The ACLU Is Finally Doing Something About Hollywood’s Female Problem

Photo: Peter Brooker/Rex/REX USA.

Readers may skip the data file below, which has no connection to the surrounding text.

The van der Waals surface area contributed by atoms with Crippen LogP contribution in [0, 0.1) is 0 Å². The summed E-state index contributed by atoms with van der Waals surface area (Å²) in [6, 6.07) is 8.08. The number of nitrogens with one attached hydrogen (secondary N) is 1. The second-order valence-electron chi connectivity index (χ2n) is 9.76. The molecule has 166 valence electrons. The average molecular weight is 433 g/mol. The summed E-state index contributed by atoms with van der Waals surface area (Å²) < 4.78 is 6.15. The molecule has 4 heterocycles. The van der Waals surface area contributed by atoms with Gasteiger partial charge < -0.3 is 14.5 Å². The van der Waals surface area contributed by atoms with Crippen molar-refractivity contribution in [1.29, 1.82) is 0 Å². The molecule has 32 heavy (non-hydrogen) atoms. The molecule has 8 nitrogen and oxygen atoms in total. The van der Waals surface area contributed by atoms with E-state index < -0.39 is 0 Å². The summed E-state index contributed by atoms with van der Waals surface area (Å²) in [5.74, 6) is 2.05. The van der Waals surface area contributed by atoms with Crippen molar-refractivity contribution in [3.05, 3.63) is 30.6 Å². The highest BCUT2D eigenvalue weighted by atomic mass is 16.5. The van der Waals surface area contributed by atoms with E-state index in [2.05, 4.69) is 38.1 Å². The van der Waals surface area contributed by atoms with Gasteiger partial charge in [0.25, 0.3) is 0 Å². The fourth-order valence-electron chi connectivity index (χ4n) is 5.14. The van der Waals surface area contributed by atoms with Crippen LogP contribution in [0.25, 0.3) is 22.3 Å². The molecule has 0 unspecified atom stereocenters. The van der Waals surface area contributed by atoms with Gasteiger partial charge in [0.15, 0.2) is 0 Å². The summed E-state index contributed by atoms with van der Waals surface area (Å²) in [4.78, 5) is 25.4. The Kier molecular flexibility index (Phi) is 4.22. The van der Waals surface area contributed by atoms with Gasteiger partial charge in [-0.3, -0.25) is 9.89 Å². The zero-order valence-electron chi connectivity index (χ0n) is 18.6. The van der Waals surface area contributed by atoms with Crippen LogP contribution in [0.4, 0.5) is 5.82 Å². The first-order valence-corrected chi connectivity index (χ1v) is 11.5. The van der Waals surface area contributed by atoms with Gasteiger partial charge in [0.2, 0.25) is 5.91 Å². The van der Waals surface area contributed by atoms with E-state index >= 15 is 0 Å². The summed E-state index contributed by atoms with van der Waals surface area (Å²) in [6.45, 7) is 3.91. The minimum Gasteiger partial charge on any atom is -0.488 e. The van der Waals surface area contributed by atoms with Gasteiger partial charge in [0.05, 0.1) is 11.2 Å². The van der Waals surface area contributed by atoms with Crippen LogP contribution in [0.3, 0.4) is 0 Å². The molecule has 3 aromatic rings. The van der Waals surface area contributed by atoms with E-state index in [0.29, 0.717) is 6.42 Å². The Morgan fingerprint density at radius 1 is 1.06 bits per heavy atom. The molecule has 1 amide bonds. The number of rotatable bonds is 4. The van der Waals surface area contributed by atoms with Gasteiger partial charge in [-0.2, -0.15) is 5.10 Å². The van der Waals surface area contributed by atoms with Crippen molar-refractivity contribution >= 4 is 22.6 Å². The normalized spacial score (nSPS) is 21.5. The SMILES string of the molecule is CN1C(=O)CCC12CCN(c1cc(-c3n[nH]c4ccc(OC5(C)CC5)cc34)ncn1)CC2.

Just last week, LA Weekly published a wake-up call of an article called "How Hollywood Keeps Out Women," revealing some hard truths about what many people have long suspected about the movie industry. For example, even though men and women are almost equally represented at top American film schools, men are far more likely to go on to direct Hollywood features. Writer Jessica P. Oglivie makes the important point that while researchers have investigated the dearth of women behind the camera for decades, not much attention has been paid to the thinking and hiring processes of the mostly male studio executives, which could be instigating the issue. Luckily, that's about to change. Today, The New York Times reports that the American Civil Liberties Union (ACLU) will officially ask "state and federal agencies to investigate the hiring practices of Hollywood’s major studios, networks and talent agencies, and possibly bring charges against them, for what the organization described as rampant and intentional gender discrimination in recruiting and hiring female directors." The ACLU has been compiling anecdotal and statistical evidence of "overt sex stereotyping and implicit bias" and will submit this to California labor boards for possible legal action.  The Times included just a few examples of the various types of discrimination female directors have faced, which are all systemic problems. Women helm a quarter of films at Sundance. Nevertheless, even if a female director's movie achieves the festival holy grail of awards and distribution, she is far less likely to receive an offer to direct a film for a major studio. If she is, her project will receive a much smaller budget than a male director with the same risk factor involved (scaling from indies to blockbusters).  It's not just a movie problem, either. A female director who asked to remain anonymous told The Times that on television, showrunners keep women out with the excuse that the actors on a certain show are too difficult for a female director to manage. "They’re approaching it as if, ‘We’re protecting you by not giving you this job,'" the director says.  Putting more women behind the camera would have a widespread impact in front of the camera as well. The Times cited a USC study from 2013 which found that "films led by women have more female characters and less female sexualization."  The LA Weekly story presents even more striking evidence of how the major studios have a paucity of female directors. Even Disney, with its female-oriented fare and supposedly empowered characters like Belle and Elsa, has only had two women serve as co-directors of its films.  To date, only four women have been nominated for Best Director at the Academy Awards, and only Kathryn Bigelow walked away with an Oscar. The ACLU wants more women to have that chance, and that change will only occur if the industry bias against female directors' abilities is removed. A quick reminder that it's 2015, so it's about effing time. (The New York Times)

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